PJM is working to refine a load forecasting method to
identify the impact of human behavioral changes on the demand for electricity
as states impose new and ever-restrictive measures to combat the outbreak of the
Chris Pilong, Director – Operations Planning, and Tom Falin,
Director – Resource Adequacy Planning, shared PJM’s plan Thursday, March 26, at
a Webex meeting of the Markets & Reliability Committee.
Weather and human behavior are the biggest drivers in the
short-term load forecast, Pilong said, and recent reductions in electricity
demand cannot be instantly attributed to coronavirus measures without factoring
in how the weather compares with historical trends.
“We’re trying to tease out the difference between the two of
those,” Pilong said. “That is really the challenge at hand right now.”
Going forward, updates on the load analysis methodology will
be posted each Monday to the Operating
Load Similar to a Snow Day
PJM already has noted an easing of demand as schools and
businesses close, and employees set up shop in home offices. (See COVID-19
Lightens Electricity Load, but Reliability Remains Strong.)
The morning peak is arriving later, as many forego their
commute; the evening peak is lower, and the load curve is flatter, similar to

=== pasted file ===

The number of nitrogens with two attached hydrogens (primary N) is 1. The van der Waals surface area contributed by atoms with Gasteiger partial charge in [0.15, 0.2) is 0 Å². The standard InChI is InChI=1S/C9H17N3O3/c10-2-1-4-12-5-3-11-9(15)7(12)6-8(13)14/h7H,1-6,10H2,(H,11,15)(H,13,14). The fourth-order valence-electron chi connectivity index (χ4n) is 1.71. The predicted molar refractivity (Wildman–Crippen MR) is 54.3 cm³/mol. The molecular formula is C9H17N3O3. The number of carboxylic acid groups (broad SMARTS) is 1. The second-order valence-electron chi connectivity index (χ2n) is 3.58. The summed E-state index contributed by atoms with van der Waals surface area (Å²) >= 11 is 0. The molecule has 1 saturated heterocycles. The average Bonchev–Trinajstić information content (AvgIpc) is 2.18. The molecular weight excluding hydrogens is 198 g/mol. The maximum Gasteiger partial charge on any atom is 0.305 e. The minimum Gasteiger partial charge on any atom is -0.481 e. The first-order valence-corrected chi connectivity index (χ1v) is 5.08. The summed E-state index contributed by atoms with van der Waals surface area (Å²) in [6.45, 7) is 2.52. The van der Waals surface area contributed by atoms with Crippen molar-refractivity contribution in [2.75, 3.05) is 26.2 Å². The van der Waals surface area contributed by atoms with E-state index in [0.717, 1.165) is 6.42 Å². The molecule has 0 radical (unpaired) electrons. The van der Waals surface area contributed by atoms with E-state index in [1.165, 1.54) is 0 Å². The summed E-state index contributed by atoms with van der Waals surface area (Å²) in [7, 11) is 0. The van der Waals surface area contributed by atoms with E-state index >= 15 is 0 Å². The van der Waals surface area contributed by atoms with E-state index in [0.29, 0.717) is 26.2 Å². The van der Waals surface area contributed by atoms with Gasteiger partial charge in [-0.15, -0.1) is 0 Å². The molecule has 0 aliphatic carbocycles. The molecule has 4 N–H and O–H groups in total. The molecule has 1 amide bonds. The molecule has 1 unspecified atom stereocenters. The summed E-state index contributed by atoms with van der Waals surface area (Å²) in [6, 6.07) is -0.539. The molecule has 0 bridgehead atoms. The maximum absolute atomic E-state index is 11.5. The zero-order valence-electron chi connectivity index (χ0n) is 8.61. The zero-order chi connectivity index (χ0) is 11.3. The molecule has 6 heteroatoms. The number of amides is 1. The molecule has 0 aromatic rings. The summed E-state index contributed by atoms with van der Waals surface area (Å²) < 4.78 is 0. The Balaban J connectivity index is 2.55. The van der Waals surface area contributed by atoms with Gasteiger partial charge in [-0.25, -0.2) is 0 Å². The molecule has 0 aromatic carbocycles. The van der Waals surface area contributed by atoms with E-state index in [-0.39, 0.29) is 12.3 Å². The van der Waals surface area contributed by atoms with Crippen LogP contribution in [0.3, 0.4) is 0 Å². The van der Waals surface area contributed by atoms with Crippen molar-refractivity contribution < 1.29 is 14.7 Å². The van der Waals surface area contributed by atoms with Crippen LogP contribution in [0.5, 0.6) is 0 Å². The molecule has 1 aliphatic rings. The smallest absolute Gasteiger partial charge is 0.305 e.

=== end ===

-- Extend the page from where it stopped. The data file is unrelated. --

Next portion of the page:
what the system usually sees on a snow day.
The residential, commercial and industrial sectors all are
impacted, Pilong said. The question is, how much? Residential and commercial
customers make up 37 percent each of total load, with industrial consumers constituting
26 percent of load.
The reduction in commercial demand is expected to increase
residential demand, as workers consume electricity in their own homes.
Industrial load won’t shift to residential, Pilong said. The
impact on its demand likely will depend on the actions being taken by
What makes the analysis complex, Pilong said, is that PJM
does not have visibility beyond the transformers to pinpoint where the power is
“As a residential shift occurs, we won’t see it,” he said.
“All we will see is a net change in load.”
Five-Year Historical View
Falin presented a five-year
historical view of load for the March 14–24
period, showing actual load regularly dipping below the rolling historical average.
March 16 is when the widespread shutdown of businesses began.
However, the comparison did not account for weather. In
another chart, Falin showed that half of those days – in particular, those with
the largest dip in demand – were warmer than usual. That points to weather as a
major factor in the drop in demand.
Analysis is ongoing to get a better picture of what these drops
in load can be attributed to.
Long-Term Forecasts Affected, Too
Falin noted that Moody’s Analytics had developed economic
forecasts for three scenarios, dependent on the severity of the pandemic.
These will be integrated into PJM’s long-term forecasts,
which run through 2035.
Falin said the plan is to have adjusted long-term forecasts
based on various scenarios ready to present at the April meeting of the
In addition, he said, PJM will work to use the most up-to-date
load forecasts possible when it resumes its annual capacity auction.
Original source: PJM